the plaintiff and accept all allegations as true.” Keys v. Humana, Inc.,
684 F.3d 605, 608 (6th Cir.2012). “To survive a motion to dismiss, a
complaint must contain sufficient factual matter, accepted as true, to
state a claim to relief that is plausible on its face.” Ashcroft v. Iqbal,
556 U.S. 662, 678 (2009). A plausible claim need not contain “detailed
factual allegations,” but it must contain more than “labels and
conclusions” or “a formulaic recitation of the elements of a cause of
action[.]” Bell Atl. Corp. v. Twombly, 550 U.S. 544, 555 (2007).
As a threshold matter, the O’Malley and Chicago Title’s motions
(Dkts. 28, 30) to join in Bell Title’s motion to dismiss are granted.
All but two of the claims in this 400-page complaint are state-law
The Court has jurisdiction over this case based on federal
question jurisdiction under 28 U.S.C. § 1331. (Dkt. 1 at 15.) Plaintiffs
assert two violations of RICO as to all plaintiffs under 18 U.S.C. §
1962(c), conducting or participating in a racketeering enterprise, and §
1962(d), conspiracy to violate RICO. Jurisdiction over the remaining
state law claims is based on supplemental jurisdiction under 28 U.S.C.
§ 1367. Because this case asserts 159 claims, and only two are federal
claims, the Court will first address defendants’ arguments regarding
the sufficiency of their federal claims.
Defendants argue both that plaintiffs fail to state a claim for
violation of RICO, and that all but one of the plaintiffs’ RICO claims are
barred by the applicable statute of limitations.
To state a RICO
violation, a plaintiff must plead: “(1) conduct (2) of an enterprise (3)
through a pattern (4) of racketeering activity.” Moon v. Harrison Piping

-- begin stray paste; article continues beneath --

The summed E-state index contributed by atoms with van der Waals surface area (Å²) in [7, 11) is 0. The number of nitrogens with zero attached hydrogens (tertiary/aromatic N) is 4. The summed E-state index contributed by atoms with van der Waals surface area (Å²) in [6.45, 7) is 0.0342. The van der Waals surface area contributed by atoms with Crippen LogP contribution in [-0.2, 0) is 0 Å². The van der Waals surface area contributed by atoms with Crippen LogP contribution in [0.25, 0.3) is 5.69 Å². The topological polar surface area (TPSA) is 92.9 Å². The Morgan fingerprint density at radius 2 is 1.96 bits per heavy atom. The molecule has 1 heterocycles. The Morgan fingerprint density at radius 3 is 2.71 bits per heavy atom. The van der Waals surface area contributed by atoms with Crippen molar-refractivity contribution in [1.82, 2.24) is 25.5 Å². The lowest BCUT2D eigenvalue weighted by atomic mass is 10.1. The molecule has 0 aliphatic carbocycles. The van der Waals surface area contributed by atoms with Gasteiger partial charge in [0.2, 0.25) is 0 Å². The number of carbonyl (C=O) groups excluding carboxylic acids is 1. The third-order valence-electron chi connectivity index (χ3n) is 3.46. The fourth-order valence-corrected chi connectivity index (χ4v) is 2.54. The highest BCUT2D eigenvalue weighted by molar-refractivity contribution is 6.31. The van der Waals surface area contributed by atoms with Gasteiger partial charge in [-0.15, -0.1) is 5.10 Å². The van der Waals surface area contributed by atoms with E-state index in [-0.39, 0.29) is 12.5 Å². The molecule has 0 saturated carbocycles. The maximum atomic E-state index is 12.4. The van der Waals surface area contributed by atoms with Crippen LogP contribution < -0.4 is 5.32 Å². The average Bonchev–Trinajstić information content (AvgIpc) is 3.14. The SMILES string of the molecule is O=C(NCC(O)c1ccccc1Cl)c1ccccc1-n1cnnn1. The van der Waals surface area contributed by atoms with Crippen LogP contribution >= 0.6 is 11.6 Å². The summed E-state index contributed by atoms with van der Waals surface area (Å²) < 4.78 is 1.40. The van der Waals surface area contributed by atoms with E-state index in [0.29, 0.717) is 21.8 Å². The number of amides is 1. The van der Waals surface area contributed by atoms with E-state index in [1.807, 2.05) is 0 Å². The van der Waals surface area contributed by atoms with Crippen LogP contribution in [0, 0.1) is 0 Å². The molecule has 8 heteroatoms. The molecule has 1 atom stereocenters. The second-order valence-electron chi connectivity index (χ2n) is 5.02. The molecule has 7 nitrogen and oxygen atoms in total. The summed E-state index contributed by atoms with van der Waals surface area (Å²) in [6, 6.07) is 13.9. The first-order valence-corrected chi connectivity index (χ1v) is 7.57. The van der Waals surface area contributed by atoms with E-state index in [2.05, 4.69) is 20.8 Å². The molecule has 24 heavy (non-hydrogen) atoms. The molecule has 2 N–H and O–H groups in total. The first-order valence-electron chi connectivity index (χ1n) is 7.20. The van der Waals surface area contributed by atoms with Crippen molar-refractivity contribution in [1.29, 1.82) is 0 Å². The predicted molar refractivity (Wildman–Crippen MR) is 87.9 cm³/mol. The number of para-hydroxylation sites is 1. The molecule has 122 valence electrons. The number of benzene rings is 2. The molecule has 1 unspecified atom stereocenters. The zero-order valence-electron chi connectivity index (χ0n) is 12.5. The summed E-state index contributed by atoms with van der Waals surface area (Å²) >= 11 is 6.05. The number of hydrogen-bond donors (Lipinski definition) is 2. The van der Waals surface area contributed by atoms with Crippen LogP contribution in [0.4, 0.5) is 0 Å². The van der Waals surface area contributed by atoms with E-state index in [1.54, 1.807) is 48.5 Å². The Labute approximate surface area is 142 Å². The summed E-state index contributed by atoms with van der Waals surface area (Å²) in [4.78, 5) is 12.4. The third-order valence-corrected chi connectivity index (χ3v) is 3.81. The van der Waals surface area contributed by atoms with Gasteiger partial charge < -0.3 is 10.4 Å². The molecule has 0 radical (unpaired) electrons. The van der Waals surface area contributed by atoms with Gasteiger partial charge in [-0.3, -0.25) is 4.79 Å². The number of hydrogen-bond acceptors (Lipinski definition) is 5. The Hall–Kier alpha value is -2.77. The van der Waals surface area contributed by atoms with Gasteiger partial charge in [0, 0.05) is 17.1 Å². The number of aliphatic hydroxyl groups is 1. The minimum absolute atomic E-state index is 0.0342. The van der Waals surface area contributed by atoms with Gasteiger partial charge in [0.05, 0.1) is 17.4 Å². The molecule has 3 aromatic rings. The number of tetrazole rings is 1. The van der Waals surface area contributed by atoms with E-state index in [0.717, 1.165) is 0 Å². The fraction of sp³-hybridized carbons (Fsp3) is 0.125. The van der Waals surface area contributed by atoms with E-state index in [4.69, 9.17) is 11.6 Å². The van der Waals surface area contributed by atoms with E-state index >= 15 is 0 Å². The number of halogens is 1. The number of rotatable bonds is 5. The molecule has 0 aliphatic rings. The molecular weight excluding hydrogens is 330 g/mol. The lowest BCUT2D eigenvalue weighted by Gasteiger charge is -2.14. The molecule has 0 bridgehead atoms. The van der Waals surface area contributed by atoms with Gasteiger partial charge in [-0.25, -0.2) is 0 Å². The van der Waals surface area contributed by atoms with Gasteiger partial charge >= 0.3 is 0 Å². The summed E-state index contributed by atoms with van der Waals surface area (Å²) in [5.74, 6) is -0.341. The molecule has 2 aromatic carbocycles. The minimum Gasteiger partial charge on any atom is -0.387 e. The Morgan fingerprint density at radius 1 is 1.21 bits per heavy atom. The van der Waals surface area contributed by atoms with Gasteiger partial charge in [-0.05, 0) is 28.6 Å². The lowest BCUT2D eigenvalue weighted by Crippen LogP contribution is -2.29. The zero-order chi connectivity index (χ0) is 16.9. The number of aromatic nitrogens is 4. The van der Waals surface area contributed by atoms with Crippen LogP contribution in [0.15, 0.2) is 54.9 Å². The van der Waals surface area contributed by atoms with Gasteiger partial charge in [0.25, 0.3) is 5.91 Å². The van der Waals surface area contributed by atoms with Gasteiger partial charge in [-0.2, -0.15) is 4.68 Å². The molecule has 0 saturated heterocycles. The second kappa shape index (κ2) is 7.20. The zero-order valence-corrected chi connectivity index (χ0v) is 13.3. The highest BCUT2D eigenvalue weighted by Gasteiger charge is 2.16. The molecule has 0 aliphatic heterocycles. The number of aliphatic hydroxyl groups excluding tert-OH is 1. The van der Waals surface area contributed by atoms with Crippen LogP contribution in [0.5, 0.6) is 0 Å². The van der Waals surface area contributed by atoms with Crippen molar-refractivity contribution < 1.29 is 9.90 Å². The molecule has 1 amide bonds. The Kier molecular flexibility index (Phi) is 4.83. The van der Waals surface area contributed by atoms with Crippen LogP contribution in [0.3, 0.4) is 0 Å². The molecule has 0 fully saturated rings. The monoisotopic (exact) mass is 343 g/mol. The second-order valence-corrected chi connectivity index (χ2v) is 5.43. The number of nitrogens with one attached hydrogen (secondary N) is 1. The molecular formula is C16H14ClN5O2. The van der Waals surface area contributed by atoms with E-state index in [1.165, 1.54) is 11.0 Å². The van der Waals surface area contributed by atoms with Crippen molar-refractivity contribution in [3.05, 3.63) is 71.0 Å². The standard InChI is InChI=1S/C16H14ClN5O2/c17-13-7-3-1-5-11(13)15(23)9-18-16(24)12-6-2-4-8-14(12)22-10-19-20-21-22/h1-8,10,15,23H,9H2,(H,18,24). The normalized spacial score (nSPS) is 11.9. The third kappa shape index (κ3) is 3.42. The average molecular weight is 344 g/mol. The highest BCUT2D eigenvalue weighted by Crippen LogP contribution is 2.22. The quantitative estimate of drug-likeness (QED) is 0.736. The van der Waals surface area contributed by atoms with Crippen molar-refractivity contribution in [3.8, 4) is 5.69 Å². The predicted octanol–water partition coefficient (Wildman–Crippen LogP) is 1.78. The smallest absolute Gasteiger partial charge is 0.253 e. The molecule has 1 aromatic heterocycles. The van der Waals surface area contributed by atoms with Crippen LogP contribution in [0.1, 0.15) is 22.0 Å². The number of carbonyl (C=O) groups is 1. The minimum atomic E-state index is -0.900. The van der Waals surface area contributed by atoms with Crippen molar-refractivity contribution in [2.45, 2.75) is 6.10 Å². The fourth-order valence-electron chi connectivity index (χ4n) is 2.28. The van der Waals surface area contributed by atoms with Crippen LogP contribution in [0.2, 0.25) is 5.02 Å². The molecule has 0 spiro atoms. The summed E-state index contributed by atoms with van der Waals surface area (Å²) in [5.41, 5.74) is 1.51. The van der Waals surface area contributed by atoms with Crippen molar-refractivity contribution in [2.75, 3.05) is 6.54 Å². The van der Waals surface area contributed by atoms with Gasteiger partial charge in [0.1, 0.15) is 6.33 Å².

Supply, 465 F.3d 719, 723 (6th Cir. 2006). A plaintiff must also show
predicate acts giving rise to the pattern of RICO activity, although the
number of and relationship between acts a plaintiff must show is
flexible. H.J. Inc. v. Nw. Bell Tel. Co., 492 U.S. 229, 236-37 (1989).
Plaintiffs allege that Bell Title was a part of an association-in-fact
enterprise with the Metro Property group under 18 U.S.C. § 1962(c),
and that Bell Title was engaged in a conspiracy to violate § 1962(c) in
violation of § 1962(d).
(Id. at 394, 399.)
enterprise is defined as “a group of persons associated together for a
common purpose of engaging in a course of conduct.” United States v.
Turkette, 452 U.S. 576, 583 (1981). A plaintiff proves the existence of
organization, formal or informal, and by evidence that the various
associates function as a continuing unit.” Id.
Plaintiffs allege that this RICO enterprise committed mail and
wire fraud. (Dkt. 1 at 394-399.) “Mail fraud and wire fraud are proven
by showing a scheme or artifice to defraud combined with either a
mailing or an electronic communication for the purpose of executing the
scheme.” VanDenBroeck v. CommonPoint Mortg. Co., 210 F.3d 696, 701
(6th Cir. 2000) abrogated on other grounds by Bridge v. Phoenix Bond &
Indem. Co., 553 U.S. 639 (2008).
RICO claims alleging fraud must state with particularity the
circumstances constituting the fraud.
Fed. R. Civ. P. 9(b).
requires plaintiffs to “(1) specify the statements that the plaintiff[s]
contend were fraudulent, (2) identify the speaker, (3) state where and
when the statements were made, and (4) explain why the statements
were fraudulent.” Frank v. Dana Corp., 547 F.3d 564, 570 (6th Cir.
2008) (quotation omitted). When alleging fraud, each plaintiff must also
specifically allege the injuries attributable to themselves pursuant to
Fed. R. Civ. P. 9(b). Vennittilli v. Primerica, Inc., 943 F. Supp. 793, 799
(E.D. Mich. 1996).1
Plaintiffs allege fourteen instances of fraudulent mail or wire
activity. On April 29, 2011, plaintiff Brad Lamel alleges that he sent a
check to Bell Title to be applied to future acquisitions by Ampect
Investments, LLC. (Dkt. 1 at 396.) On June 10, July 11, and July 29,
2011, plaintiff Paramjit Hough alleges that he sent wire payments to
Bell Title. (Id.) On June 22 through June 24, 2011 and on January 20,
2012, plaintiff Brett Specter alleges that he had e-mail correspondence
with Bell Title regarding the purchase of properties, and that on
January 20 and February 23, 2012, he sent wire payments to Bell Title,
with the latter on behalf of plaintiff Campello, LLC. (Id. at 396-97.)
Finally, plaintiff Steven Graysmark alleges that he sent wire payments
to Bell Title on July 27, August 2, August 23, and August 24, 2011. (Id.
Plaintiffs Malcolm Smith, John Eccles, Camille Abdo Faraj,
Andrew Sherris, Christine Sherris, Barney Edwards, Amanda Edwards,
The parties frequently confuse the specific mail fraud allegations that serve as the